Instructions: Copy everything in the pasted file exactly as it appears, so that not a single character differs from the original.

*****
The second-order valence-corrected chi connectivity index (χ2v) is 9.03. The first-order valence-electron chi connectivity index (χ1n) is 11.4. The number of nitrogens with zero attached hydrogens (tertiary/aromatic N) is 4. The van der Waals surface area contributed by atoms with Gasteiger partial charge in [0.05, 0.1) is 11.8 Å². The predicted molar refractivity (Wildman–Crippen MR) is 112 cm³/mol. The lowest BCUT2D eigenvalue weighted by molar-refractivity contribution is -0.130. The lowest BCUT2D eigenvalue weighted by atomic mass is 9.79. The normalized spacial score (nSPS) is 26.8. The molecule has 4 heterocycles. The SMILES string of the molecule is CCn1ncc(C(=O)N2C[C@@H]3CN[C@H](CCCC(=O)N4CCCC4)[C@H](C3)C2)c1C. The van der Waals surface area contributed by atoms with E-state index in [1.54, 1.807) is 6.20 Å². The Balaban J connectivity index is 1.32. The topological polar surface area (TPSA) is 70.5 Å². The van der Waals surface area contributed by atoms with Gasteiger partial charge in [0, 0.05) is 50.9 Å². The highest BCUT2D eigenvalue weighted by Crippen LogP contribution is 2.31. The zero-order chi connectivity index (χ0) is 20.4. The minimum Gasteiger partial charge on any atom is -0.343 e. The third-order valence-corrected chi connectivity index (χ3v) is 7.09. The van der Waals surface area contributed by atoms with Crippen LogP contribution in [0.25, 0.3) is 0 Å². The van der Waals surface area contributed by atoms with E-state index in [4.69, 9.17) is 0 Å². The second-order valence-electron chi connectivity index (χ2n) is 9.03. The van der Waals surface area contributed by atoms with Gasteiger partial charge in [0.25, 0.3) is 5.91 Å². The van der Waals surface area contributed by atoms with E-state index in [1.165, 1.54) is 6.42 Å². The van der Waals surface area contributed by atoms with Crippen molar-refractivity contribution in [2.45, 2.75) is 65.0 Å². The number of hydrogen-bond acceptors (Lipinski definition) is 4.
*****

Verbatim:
The second-order valence-corrected chi connectivity index (χ2v) is 9.03. The first-order valence-electron chi connectivity index (χ1n) is 11.4. The number of nitrogens with zero attached hydrogens (tertiary/aromatic N) is 4. The van der Waals surface area contributed by atoms with Gasteiger partial charge in [0.05, 0.1) is 11.8 Å². The predicted molar refractivity (Wildman–Crippen MR) is 112 cm³/mol. The lowest BCUT2D eigenvalue weighted by molar-refractivity contribution is -0.130. The lowest BCUT2D eigenvalue weighted by atomic mass is 9.79. The normalized spacial score (nSPS) is 26.8. The molecule has 4 heterocycles. The SMILES string of the molecule is CCn1ncc(C(=O)N2C[C@@H]3CN[C@H](CCCC(=O)N4CCCC4)[C@H](C3)C2)c1C. The van der Waals surface area contributed by atoms with E-state index in [1.54, 1.807) is 6.20 Å². The Balaban J connectivity index is 1.32. The topological polar surface area (TPSA) is 70.5 Å². The van der Waals surface area contributed by atoms with Gasteiger partial charge in [0, 0.05) is 50.9 Å². The highest BCUT2D eigenvalue weighted by Crippen LogP contribution is 2.31. The zero-order chi connectivity index (χ0) is 20.4. The minimum Gasteiger partial charge on any atom is -0.343 e. The third-order valence-corrected chi connectivity index (χ3v) is 7.09. The van der Waals surface area contributed by atoms with Crippen LogP contribution in [0.25, 0.3) is 0 Å². The van der Waals surface area contributed by atoms with E-state index in [4.69, 9.17) is 0 Å². The second-order valence-electron chi connectivity index (χ2n) is 9.03. The van der Waals surface area contributed by atoms with Gasteiger partial charge in [0.25, 0.3) is 5.91 Å². The van der Waals surface area contributed by atoms with E-state index in [1.165, 1.54) is 6.42 Å². The van der Waals surface area contributed by atoms with Crippen molar-refractivity contribution in [2.45, 2.75) is 65.0 Å². The number of hydrogen-bond acceptors (Lipinski definition) is 4.